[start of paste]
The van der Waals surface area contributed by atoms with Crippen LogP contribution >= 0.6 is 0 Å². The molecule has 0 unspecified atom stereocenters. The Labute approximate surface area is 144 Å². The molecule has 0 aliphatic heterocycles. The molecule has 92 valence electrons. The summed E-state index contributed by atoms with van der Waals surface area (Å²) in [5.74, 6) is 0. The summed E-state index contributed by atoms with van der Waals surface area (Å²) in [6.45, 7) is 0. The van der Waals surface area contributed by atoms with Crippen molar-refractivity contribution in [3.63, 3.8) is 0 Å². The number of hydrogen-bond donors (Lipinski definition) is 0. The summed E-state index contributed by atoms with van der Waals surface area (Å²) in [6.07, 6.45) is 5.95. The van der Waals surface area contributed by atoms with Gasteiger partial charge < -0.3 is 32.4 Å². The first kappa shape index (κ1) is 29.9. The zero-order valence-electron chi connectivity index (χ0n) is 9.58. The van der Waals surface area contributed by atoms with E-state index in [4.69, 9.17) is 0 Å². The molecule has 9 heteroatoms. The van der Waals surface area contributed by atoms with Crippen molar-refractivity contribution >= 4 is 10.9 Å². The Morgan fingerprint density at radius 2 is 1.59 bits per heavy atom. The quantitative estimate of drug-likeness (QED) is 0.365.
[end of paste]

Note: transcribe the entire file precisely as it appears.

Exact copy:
The van der Waals surface area contributed by atoms with Crippen LogP contribution >= 0.6 is 0 Å². The molecule has 0 unspecified atom stereocenters. The Labute approximate surface area is 144 Å². The molecule has 0 aliphatic heterocycles. The molecule has 92 valence electrons. The summed E-state index contributed by atoms with van der Waals surface area (Å²) in [5.74, 6) is 0. The summed E-state index contributed by atoms with van der Waals surface area (Å²) in [6.45, 7) is 0. The van der Waals surface area contributed by atoms with Crippen molar-refractivity contribution in [3.63, 3.8) is 0 Å². The number of hydrogen-bond donors (Lipinski definition) is 0. The summed E-state index contributed by atoms with van der Waals surface area (Å²) in [6.07, 6.45) is 5.95. The van der Waals surface area contributed by atoms with Gasteiger partial charge < -0.3 is 32.4 Å². The first kappa shape index (κ1) is 29.9. The zero-order valence-electron chi connectivity index (χ0n) is 9.58. The van der Waals surface area contributed by atoms with E-state index in [4.69, 9.17) is 0 Å². The molecule has 9 heteroatoms. The van der Waals surface area contributed by atoms with Crippen molar-refractivity contribution >= 4 is 10.9 Å². The Morgan fingerprint density at radius 2 is 1.59 bits per heavy atom. The quantitative estimate of drug-likeness (QED) is 0.365.